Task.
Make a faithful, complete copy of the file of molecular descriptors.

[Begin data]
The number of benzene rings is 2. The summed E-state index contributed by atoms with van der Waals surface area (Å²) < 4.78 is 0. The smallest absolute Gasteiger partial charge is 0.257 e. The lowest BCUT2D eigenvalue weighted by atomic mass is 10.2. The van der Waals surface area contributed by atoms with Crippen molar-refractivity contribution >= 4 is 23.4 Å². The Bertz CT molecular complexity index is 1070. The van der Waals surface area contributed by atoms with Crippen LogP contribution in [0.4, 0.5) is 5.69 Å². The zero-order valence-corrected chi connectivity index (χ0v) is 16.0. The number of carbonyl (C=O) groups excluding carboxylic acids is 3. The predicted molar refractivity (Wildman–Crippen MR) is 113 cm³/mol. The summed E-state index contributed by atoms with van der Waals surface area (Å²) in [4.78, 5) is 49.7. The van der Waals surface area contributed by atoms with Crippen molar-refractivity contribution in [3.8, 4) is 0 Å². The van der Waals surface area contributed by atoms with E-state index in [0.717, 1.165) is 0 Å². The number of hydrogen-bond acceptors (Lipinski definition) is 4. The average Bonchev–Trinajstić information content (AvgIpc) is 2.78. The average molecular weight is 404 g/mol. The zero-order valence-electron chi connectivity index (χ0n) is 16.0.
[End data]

The number of benzene rings is 2. The summed E-state index contributed by atoms with van der Waals surface area (Å²) < 4.78 is 0. The smallest absolute Gasteiger partial charge is 0.257 e. The lowest BCUT2D eigenvalue weighted by atomic mass is 10.2. The van der Waals surface area contributed by atoms with Crippen molar-refractivity contribution >= 4 is 23.4 Å². The Bertz CT molecular complexity index is 1070. The van der Waals surface area contributed by atoms with Crippen LogP contribution in [0.4, 0.5) is 5.69 Å². The zero-order valence-corrected chi connectivity index (χ0v) is 16.0. The number of carbonyl (C=O) groups excluding carboxylic acids is 3. The predicted molar refractivity (Wildman–Crippen MR) is 113 cm³/mol. The summed E-state index contributed by atoms with van der Waals surface area (Å²) in [4.78, 5) is 49.7. The van der Waals surface area contributed by atoms with Crippen molar-refractivity contribution in [3.8, 4) is 0 Å². The van der Waals surface area contributed by atoms with E-state index in [0.717, 1.165) is 0 Å². The number of hydrogen-bond acceptors (Lipinski definition) is 4. The average Bonchev–Trinajstić information content (AvgIpc) is 2.78. The average molecular weight is 404 g/mol. The zero-order valence-electron chi connectivity index (χ0n) is 16.0.